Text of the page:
Saturday, February 27, 2021

Deliver Us from Evil (1975)



          The last of three well-intentioned but hopelessly amateurish melodramas that writer/producer/director Horace Jackson made about the African-American experience, Deliver Us from Evil (later reissued as Joey) crams a hell of a lot of story into 96 minutes. Very broadly, the picture concerns the fateful intersection of a tormented man, a disabled child, a socially conscious grade-school recreation director, and a gang of drug-dealing thugs. There’s also a subplot about a young woman who appears in stage shows that dramatize troubles bedeviling her community, plus another subplot about a white cop struggling to understand systemic racism. Even a filmmaker of sublime storytelling ability would have difficulty balancing this many disparate elements. Jackson, despite his obvious desire to edify audiences, is not a filmmaker of sublime storytelling ability. Quite the opposite. Deliver Us from Evil sloppily connects badly constructed scenes, so not only is it difficult to track the narrative, it’s hard to take any single moment seriously because the writing, directing, and acting are substandard.

          After Chris (Renny Roker) is released from a mental institution, he encounters awful racists everywhere, so he’s understandably edgy. One day while driving, he spots a woman named Mindy (Marie O’Henry), who is stranded with car trouble, so he offers her a ride. Yet because Chris drives like a maniac, Mindy demands to leave his car. Upon doing so, she slaps Chris, so he chases her to a house where she visits wheelchair-bound Little Joe (Danny Martin), one of the students at the school where she works. Subsequently, Chris befriends Little Joe and starts dating a friend of Mindy’s. Meanwhile, a local street gang begins selling drugs at Mindy’s school, so she stands up to them, causing gang members beat Mindy and Little Joe. You get the idea. In trying to address a laundry list of social issues, Jackson creates an experience that’s confusing, grim, and preachy. (In one scene, Little Joe demonstrates his newfound ability to recite the Lord’s Prayer.)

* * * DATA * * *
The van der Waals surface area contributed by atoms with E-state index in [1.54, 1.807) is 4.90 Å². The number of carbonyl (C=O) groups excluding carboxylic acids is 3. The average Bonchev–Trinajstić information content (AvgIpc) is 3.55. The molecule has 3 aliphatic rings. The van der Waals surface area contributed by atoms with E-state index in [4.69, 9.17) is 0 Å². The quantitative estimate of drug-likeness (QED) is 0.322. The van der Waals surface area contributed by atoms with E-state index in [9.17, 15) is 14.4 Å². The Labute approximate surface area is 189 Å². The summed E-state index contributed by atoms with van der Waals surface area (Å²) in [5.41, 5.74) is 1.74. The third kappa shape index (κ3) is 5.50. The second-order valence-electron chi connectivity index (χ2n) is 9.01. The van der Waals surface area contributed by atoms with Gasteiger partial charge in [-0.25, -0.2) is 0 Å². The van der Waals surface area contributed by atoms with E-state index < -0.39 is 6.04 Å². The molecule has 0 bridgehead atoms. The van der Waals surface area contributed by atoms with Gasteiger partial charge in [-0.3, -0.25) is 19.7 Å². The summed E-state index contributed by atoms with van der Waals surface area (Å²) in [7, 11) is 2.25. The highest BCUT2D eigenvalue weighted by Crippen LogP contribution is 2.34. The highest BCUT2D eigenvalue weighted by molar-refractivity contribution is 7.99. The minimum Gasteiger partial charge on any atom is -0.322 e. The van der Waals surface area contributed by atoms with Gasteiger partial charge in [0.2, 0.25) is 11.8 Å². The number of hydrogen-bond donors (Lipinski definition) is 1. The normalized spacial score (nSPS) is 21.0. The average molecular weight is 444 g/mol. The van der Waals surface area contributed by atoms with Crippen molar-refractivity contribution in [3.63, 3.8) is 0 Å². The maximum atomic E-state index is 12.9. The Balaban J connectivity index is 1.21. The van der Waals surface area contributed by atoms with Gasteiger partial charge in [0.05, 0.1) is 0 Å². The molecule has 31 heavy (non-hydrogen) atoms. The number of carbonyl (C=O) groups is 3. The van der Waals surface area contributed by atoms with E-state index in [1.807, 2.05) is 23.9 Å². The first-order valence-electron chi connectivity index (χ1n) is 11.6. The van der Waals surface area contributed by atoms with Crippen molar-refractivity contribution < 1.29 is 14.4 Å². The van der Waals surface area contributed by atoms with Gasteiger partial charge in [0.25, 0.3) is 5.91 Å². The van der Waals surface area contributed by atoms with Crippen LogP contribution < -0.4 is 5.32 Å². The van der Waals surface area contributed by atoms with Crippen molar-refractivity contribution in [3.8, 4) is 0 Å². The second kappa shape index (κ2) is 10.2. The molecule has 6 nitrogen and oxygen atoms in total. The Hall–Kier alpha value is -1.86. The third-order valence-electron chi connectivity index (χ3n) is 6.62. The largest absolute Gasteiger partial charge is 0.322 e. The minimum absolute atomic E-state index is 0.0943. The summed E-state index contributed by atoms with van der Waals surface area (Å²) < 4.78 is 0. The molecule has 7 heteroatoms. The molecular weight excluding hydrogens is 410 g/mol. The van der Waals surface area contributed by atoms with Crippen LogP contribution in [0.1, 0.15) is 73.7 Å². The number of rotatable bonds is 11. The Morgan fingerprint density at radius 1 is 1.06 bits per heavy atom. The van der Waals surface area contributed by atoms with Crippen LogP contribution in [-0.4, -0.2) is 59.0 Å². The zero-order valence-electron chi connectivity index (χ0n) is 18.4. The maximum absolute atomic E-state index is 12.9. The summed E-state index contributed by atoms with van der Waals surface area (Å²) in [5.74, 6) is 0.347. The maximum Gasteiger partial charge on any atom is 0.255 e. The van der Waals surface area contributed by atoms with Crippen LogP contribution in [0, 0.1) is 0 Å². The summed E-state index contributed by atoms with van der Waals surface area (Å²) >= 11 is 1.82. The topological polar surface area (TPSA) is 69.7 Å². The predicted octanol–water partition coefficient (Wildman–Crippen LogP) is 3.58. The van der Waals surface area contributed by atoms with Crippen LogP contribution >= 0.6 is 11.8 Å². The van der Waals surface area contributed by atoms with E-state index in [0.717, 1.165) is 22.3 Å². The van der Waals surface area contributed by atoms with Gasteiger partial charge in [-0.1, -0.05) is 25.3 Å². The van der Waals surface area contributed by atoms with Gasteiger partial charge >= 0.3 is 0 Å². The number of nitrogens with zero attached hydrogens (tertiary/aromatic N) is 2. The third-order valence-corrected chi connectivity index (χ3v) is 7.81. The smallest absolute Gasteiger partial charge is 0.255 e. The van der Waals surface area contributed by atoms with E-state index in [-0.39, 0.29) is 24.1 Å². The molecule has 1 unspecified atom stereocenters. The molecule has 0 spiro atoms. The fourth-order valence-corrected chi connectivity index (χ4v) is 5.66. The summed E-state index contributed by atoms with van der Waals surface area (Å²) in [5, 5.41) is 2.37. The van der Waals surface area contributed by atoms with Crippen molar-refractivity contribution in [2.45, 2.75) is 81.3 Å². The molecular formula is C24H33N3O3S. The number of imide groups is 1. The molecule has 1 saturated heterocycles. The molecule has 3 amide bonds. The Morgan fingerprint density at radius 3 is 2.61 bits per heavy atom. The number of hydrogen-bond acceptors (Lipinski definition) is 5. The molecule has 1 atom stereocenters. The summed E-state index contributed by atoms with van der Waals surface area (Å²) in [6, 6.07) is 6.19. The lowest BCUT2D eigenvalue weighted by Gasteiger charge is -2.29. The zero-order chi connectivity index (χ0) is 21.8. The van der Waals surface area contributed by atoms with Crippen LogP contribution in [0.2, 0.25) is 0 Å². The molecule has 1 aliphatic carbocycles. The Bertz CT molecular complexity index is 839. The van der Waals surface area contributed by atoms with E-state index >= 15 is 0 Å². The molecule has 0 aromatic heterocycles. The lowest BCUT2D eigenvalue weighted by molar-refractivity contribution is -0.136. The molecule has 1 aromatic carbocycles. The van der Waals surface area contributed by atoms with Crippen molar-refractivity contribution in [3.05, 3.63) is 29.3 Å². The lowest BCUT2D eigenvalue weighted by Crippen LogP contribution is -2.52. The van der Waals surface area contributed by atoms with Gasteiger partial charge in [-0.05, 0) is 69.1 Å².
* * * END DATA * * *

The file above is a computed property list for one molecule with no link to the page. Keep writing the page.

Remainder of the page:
By the time Deliver Us from Evil climaxes with a nonsensical act of violence and a direct-to-camera speech about the futility of black-on-black violence, Jackson has fully succumbed to his worst inclinations, sacrificing narrative cohesion for ungainly rhetoric. It’s a pity, because while Jackson had many worthwhile things to say, he never found effective ways of saying them.


Deliver Us from Evil: FUNKY


4 comments:

Allen Rubinstein said...

Peter, found a new one for you. Not only that, but from the reviews I'm looking at on Letterboxd, people seem to actually like it. Imagine that - you've still got a good one left to screen!

Fear is the Key (1972, Michael Tuchner)
It’s utterly baffling to me how under-seen this film is, cause man this one’s got it all. You’ve got the director of Villain, a killer car chase featuring an awesome Ford Gran Torino Sport, and non other than Barry Newman as Talbot (from Vanishing Point) behind the wheel.

https://play.google.com/store/movies/details/Fear_Is_The_Key?gl=US&hl=en&id=ulyq2rS_yT4

BillyWitchDoctor said...

Unf, yes. The Roy Budd score for Fear is the Key is incredible.

Eric Colin said...

Great movie, but despite the American cast it was a British film. I'm guessing that's why it never got a review here.

By Peter Hanson said...

Regarding "Fear Is the Key," Eric's correct that I haven't reviewed it (yet) because it's a UK film and the focus of this blog is movies either completely or partially produced by American companies. That said, I've looked at a few of the minor Alistair MacLean adaptations and/or screen originals ("When Eight Bells Toll" was pleasant to watch), so I may find my way to this one eventually. Keep the suggestions coming, though!